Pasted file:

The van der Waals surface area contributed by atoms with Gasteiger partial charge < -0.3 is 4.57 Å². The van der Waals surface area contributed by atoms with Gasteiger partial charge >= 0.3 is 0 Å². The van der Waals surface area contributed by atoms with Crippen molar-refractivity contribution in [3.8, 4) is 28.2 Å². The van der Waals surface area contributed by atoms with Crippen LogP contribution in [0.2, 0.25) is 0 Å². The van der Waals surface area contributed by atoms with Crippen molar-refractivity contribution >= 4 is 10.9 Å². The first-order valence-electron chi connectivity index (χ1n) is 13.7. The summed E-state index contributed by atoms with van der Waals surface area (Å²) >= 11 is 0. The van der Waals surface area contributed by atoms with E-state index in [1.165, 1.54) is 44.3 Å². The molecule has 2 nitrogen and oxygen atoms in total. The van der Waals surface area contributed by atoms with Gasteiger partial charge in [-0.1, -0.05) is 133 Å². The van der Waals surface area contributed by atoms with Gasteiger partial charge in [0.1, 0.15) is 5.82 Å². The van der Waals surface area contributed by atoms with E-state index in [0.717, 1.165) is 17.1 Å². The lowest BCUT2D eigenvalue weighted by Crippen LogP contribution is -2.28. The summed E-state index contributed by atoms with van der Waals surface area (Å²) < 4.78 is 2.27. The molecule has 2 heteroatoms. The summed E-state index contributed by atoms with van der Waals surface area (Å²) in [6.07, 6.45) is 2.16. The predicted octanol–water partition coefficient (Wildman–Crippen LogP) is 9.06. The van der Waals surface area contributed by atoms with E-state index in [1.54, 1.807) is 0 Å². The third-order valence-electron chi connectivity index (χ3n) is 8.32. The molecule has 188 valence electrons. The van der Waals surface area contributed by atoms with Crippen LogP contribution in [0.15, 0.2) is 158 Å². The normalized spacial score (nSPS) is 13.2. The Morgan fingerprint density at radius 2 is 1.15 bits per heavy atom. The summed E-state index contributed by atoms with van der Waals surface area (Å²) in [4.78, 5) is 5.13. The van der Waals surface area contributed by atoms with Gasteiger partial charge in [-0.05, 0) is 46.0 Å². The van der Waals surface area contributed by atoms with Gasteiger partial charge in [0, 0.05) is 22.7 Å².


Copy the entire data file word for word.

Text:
The van der Waals surface area contributed by atoms with Gasteiger partial charge < -0.3 is 4.57 Å². The van der Waals surface area contributed by atoms with Gasteiger partial charge >= 0.3 is 0 Å². The van der Waals surface area contributed by atoms with Crippen molar-refractivity contribution in [3.8, 4) is 28.2 Å². The van der Waals surface area contributed by atoms with Crippen LogP contribution in [0.2, 0.25) is 0 Å². The van der Waals surface area contributed by atoms with Crippen molar-refractivity contribution >= 4 is 10.9 Å². The first-order valence-electron chi connectivity index (χ1n) is 13.7. The summed E-state index contributed by atoms with van der Waals surface area (Å²) >= 11 is 0. The van der Waals surface area contributed by atoms with E-state index in [1.165, 1.54) is 44.3 Å². The molecule has 2 nitrogen and oxygen atoms in total. The van der Waals surface area contributed by atoms with Gasteiger partial charge in [-0.1, -0.05) is 133 Å². The van der Waals surface area contributed by atoms with Gasteiger partial charge in [0.1, 0.15) is 5.82 Å². The van der Waals surface area contributed by atoms with E-state index in [0.717, 1.165) is 17.1 Å². The lowest BCUT2D eigenvalue weighted by Crippen LogP contribution is -2.28. The summed E-state index contributed by atoms with van der Waals surface area (Å²) < 4.78 is 2.27. The molecule has 2 heteroatoms. The summed E-state index contributed by atoms with van der Waals surface area (Å²) in [6.07, 6.45) is 2.16. The predicted octanol–water partition coefficient (Wildman–Crippen LogP) is 9.06. The van der Waals surface area contributed by atoms with E-state index in [1.54, 1.807) is 0 Å². The third-order valence-electron chi connectivity index (χ3n) is 8.32. The molecule has 188 valence electrons. The van der Waals surface area contributed by atoms with Crippen LogP contribution in [0.15, 0.2) is 158 Å². The normalized spacial score (nSPS) is 13.2. The Morgan fingerprint density at radius 2 is 1.15 bits per heavy atom. The summed E-state index contributed by atoms with van der Waals surface area (Å²) in [4.78, 5) is 5.13. The van der Waals surface area contributed by atoms with Gasteiger partial charge in [-0.05, 0) is 46.0 Å². The van der Waals surface area contributed by atoms with Gasteiger partial charge in [0, 0.05) is 22.7 Å².